To raise world changers, it takes faith

December 27, 2017 Rhonda Schrock Rhonda's Posts

It came in a visit by phone. “I’m so afraid,” she said, my bubbly friend, “that he won’t go on to college.” And this, too, “What’s your son doing next?” I knew what she was asking. “Now that your son is back from the World Race, what’s he got planned for the ‘after?'” And my thoughts flew, leap frogging, to ‘before…’

It was over two years ago now on Labor Day Weekend 2015 that we launched our son; our brave, handsome, ready-to-change-the-world arrow. On a hot Atlanta day, we hugged him goodbye for one last time, turned around, and walked toward the van. There on that sidewalk he stood as we left, hopes and dreams of grand adventure folded neatly and tucked in that great, yellow backpack.

He was 22.

It was the months and years, though, leading up to his much-anticipated Race that were fraught with turmoil. As his mother, I knew that Jamison would probably never be just like other kids in terms of following the conventional career paths. From little up, he was a boy who needed to move and go and do and see and touch and feel and climb and run. And wiggle and twitch and discover and adventure.

Adrenaline was his friend.

I remember watching him once when he was little. We were working on memorizing Scripture. Mama was drilling him, he was practicing, and the whole time, he was wanting to play and move, holding Woody (from Toy Story) in his small hands. All at once, I thought, “You know, instead of demanding that he sit still in a chair, I’m going to let him go and keep practicing and see what happens.” And instead of taking it away and asking him to “pay attention,” I let him keep it.

I learned something that day. As I worked with him on verses, Woody flew. He leapt. He jumped. He fell. He performed twists and turns and loops and stunts all over and around my ironing board. And the whole time, my boy was learning.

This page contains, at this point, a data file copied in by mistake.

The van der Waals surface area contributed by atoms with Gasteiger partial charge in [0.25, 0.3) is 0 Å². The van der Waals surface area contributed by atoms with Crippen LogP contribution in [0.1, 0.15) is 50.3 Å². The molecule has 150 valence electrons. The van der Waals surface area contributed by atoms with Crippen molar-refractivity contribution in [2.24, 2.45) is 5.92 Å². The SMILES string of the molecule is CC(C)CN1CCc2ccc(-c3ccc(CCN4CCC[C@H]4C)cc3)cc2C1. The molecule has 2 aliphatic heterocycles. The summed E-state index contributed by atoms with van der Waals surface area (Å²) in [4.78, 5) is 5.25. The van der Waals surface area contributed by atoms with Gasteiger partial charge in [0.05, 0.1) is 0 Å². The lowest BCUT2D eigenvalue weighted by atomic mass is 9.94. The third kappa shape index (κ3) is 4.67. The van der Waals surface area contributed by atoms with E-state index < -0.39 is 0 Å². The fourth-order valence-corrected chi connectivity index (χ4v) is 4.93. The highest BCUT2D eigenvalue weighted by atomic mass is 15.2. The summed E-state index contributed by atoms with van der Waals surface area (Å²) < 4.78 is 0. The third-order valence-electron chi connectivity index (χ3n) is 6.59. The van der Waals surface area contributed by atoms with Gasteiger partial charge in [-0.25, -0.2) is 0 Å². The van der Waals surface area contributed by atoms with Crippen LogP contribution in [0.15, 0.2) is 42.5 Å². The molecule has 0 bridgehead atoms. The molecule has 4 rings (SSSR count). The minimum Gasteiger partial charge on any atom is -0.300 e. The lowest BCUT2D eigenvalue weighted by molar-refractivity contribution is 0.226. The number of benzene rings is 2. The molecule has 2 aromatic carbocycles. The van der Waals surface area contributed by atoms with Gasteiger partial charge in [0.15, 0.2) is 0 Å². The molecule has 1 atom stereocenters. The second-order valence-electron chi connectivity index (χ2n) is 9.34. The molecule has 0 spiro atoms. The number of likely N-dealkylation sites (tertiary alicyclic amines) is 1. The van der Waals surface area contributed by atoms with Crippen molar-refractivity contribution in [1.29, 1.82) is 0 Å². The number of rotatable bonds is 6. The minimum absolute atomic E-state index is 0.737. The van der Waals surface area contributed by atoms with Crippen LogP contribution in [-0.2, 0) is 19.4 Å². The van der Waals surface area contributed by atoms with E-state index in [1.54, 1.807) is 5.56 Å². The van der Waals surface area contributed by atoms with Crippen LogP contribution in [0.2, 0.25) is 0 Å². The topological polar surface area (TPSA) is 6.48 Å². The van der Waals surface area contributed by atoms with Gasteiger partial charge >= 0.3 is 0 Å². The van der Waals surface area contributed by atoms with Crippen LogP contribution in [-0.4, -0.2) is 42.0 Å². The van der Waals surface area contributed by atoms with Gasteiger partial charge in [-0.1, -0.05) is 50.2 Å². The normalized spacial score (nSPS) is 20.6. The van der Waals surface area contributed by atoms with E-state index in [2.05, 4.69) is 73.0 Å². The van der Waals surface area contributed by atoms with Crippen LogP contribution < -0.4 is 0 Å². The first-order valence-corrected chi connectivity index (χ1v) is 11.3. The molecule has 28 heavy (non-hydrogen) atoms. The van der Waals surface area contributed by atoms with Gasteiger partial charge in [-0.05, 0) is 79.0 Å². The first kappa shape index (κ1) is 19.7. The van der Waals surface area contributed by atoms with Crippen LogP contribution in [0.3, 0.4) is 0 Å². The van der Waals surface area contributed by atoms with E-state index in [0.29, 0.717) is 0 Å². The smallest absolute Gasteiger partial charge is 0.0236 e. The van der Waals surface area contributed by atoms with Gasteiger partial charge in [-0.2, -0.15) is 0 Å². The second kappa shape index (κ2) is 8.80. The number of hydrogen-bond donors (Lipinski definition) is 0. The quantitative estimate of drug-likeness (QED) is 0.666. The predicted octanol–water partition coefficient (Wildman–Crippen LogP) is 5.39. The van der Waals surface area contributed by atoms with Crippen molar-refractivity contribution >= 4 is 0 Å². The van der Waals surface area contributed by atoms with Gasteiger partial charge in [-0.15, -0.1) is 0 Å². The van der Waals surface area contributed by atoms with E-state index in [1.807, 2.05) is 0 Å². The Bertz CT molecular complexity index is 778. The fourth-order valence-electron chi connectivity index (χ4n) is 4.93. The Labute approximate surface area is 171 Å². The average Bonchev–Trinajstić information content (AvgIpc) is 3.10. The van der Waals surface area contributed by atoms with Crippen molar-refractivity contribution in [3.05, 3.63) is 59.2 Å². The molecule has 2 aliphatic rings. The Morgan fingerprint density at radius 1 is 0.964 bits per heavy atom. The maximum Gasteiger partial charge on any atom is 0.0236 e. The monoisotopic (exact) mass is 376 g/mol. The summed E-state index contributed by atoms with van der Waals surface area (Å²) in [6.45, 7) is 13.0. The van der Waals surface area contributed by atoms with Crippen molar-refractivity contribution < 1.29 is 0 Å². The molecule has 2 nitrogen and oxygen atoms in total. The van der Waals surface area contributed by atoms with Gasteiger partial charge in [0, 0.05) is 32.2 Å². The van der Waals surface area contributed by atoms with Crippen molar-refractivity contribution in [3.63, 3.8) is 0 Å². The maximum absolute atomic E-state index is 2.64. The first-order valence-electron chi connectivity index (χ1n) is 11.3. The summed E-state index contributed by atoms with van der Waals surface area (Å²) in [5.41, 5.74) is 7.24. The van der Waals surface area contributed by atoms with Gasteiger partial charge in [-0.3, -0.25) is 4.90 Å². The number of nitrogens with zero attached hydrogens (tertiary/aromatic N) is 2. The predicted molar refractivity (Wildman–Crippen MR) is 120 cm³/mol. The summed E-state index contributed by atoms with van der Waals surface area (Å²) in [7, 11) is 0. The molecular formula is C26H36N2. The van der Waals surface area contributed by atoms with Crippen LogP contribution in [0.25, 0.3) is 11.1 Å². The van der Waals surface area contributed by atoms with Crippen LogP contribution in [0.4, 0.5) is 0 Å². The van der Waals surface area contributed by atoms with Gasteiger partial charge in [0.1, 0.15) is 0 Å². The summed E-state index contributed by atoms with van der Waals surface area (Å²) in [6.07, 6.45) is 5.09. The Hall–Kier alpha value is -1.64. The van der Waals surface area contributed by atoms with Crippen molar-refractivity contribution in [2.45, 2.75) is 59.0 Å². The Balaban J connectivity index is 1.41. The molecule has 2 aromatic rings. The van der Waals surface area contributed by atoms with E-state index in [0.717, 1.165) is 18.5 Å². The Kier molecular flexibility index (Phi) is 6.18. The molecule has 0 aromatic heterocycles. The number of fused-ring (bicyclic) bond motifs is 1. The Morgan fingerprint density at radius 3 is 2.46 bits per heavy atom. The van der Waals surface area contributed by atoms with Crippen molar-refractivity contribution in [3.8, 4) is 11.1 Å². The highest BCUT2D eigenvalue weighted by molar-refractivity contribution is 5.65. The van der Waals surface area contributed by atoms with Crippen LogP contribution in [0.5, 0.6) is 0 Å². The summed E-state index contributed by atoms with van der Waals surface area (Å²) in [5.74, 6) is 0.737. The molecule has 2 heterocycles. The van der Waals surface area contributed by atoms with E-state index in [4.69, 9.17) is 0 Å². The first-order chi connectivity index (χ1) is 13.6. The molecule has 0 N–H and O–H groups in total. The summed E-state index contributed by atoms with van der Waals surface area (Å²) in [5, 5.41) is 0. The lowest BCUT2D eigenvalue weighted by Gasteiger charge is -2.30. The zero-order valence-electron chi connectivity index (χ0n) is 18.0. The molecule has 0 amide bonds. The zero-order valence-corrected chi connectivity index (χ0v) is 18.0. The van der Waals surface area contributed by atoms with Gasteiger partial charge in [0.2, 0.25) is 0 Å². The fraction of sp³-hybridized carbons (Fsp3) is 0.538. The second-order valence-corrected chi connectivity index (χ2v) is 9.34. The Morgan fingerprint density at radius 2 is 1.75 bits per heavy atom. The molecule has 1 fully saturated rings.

Huh.

Then my adventuring boy grew up, and he discovered a passion for performing. That, folded together with his lifelong passion for lost folks, for evangelizing, seemed to point him in a direction that scared me silly.

To Hollywood, and the arts.

I’ll tell it to you straight. I fought him. I could see nothing but dangers; nothing but menace. Nothing but corruption and deception in a very dark and godless industry. But then came the World Race. And, too, came my own breaking, then growth in the knowledge of Who God is and who I was and what that meant for not only myself, but for my family.

And now, I can let him go.

Instead of striving to control him, his future, his life, I am able to en-trust him into the hands of God. And enjoy him. He’s enjoying me, too (and my food).

Control, I know, is born of fear, and fear is born from its father, the father of lies. That’s not the father I’m serving anymore. And that, my friend, is not faith.

It’s time for me to release him. I cannot shoehorn him into *my* plan for his life. *My* ideas of what he should be. *My* opinions on where he should go, what he should do, who he should be.

If we are going to control our children, then we will strangle and stunt their growth. Yes, we will.

If we insist on controlling our children, we will damage the relationship and push them away.

If we insist on making all of their decisions, we will keep them from learning how to follow God for themselves. They won’t have to; they’ll be following us.

I want my sons to know His voice. I want them to step out in faith. I know they will fail; they’ll fall and get it wrong…

Just like you. And just like me. And God was faithful.

I want my sons to see how God works. To know the agony of obedience before seeing, and then the joy of the miracles He works.

I want my sons to experience closed doors. I want them to learn those “closed-door lessons.”

I want them, too, to feel the awe when a door that they’ve knocked on flies open. Ah, yes.

I want all of that and then more for our sons. And it can’t happen unless I release them.

The bottom line is this:  If we want to raise world changers, sons and daughters who are a menace to the enemy, who take new ground and advance the Kingdom, then we cannot keep them bound up in our bubble. We cannot. God doesn’t do that with us.

If we want them to be light, then they must go where it’s dark, and God is the One who will send them. Equip them. Anoint them. Empower them and then, finally, place them.

Let’s show them how courage and great faith can look. Let’s release them into His hands, their true home. We can.

Yes, we can. Amen.


Leave a Reply

Your email address will not be published.

Powered by http://wordpress.org/ and http://www.hqpremiumthemes.com/

Pin It on Pinterest

Share This

Share This

Share this post with your friends!